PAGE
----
The second incident mentioned by Kalam was when his science teacher Sivasubhramania Iyre invited him for lunch. His wife, who was a conservative Hindu woman and was shocked to see a muslim boy being invited to dine in her ritually pure kitchen. When she refused to serve him food, Sivasubhramania Iyre served Kalam with his own hands which reformed his wife. The next time he was invited, Sivasubhramania Iyre’s wife took him inside the kitchen and served the food herself.
2. (i) Why did Abdul Kalam want to leave Rameswaram?
Ans. Abdul Kalam left Rameshwaram to study at the district headquarters in Ramanathapuram.
(ii) What did his father say to this?
Ans. His father encouraged him to go for further studies by saying that sea gulls flew across the sun alone, without a nest. He consoled his hesitant mother by quoting from Khalil Gibran.
(iii) What do you think his words mean? Why do you think he spoke those words?
Ans. When Kalam’s father Jainulabdeen gave the example of the sea gull he possibly wanted to say that if Kalam wanted to have success in life and fly high, he would have to do so with his own efforts even if it meant being alone away from home. By quoting from Gibran’s poetry ‘Your Children’, he wanted their mother to know that each life in this earth has been born to live their own lives. It would not be wise to keep them sheltered and prevent them from reaching their potential.
He spoke these words to encourage Abdul Kalam to pursue higher studies in Ramanathapuram.
Glossary – My Childhood
Secure – safe
Materially – in terms of material things like food, shelter, clothes
Emotionally – taking care of feelings
Princely sum- an amount fit for a prince (here it is used ironically)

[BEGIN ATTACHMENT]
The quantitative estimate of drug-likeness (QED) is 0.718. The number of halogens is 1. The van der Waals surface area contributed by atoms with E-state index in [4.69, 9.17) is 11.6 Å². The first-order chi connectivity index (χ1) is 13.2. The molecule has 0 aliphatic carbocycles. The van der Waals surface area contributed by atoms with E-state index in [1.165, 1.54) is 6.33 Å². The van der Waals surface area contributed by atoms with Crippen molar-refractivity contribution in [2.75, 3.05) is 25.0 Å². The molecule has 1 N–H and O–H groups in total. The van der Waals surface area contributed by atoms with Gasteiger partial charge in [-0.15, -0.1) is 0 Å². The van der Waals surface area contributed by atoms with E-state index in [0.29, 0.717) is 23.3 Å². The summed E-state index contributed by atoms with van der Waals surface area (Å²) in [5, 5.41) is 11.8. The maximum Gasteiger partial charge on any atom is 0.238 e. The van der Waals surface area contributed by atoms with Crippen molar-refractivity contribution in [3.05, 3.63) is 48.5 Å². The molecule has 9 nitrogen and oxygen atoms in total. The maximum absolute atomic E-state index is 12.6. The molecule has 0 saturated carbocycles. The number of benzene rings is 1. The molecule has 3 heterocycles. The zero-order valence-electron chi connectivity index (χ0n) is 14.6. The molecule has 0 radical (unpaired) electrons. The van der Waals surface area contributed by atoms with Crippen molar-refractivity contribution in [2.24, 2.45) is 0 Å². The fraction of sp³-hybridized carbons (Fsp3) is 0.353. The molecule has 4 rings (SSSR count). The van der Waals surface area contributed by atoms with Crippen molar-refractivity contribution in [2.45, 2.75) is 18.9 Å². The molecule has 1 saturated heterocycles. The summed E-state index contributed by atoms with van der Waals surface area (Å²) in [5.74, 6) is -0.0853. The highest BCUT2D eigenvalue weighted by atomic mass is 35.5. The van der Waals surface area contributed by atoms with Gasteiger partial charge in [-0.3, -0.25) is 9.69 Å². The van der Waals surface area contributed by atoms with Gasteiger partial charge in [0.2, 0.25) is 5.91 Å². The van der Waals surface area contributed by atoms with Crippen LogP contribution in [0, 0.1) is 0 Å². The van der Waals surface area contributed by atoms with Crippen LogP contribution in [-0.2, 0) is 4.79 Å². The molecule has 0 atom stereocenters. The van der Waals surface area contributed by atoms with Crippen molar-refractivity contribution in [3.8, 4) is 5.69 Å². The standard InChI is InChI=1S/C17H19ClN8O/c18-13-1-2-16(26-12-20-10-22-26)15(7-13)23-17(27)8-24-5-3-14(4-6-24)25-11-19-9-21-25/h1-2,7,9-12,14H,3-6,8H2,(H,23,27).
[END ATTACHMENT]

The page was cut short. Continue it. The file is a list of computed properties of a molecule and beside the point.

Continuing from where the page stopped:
Isolated – cut off,
Allied forces – armies of U.K., U.S.A and Russia during 2nd W.War
Suspension – pausing of train stoppage for some time
Slot – opening
Orthodox– one who has strict views
Could not stomach – could not digest the fact, could not tolerate
Downcast– looking down sadly
Summoned – called
Bluntly – speaking honestly even if it offends others
Apologize – to ask for forgiveness
Quit – leave
Conviction – strong belief
Convey – tell something to someone
Rigid – strict
Segregation – division, separation
Conservative– one who believes in tradition and dislikes change
Rebel– one who refuses to accept rules as he wants change
Mingle – to mix with others
On par – at the same level as others
ritually pure – clean and undefiled as per tradition
perturbed – upset
Thinking about Language – My Childhood
I. Find the sentences in the text where these words occur:
|erupt surge trace undistinguished casualty|
Erupt – ‘a sudden demand for tamarind seeds erupted in the market
Trace – ‘I would later attempt to trace in the headlines in Dinamani.’
Surge –‘ I can still feel the surge of pride in earning my own money for the first time.’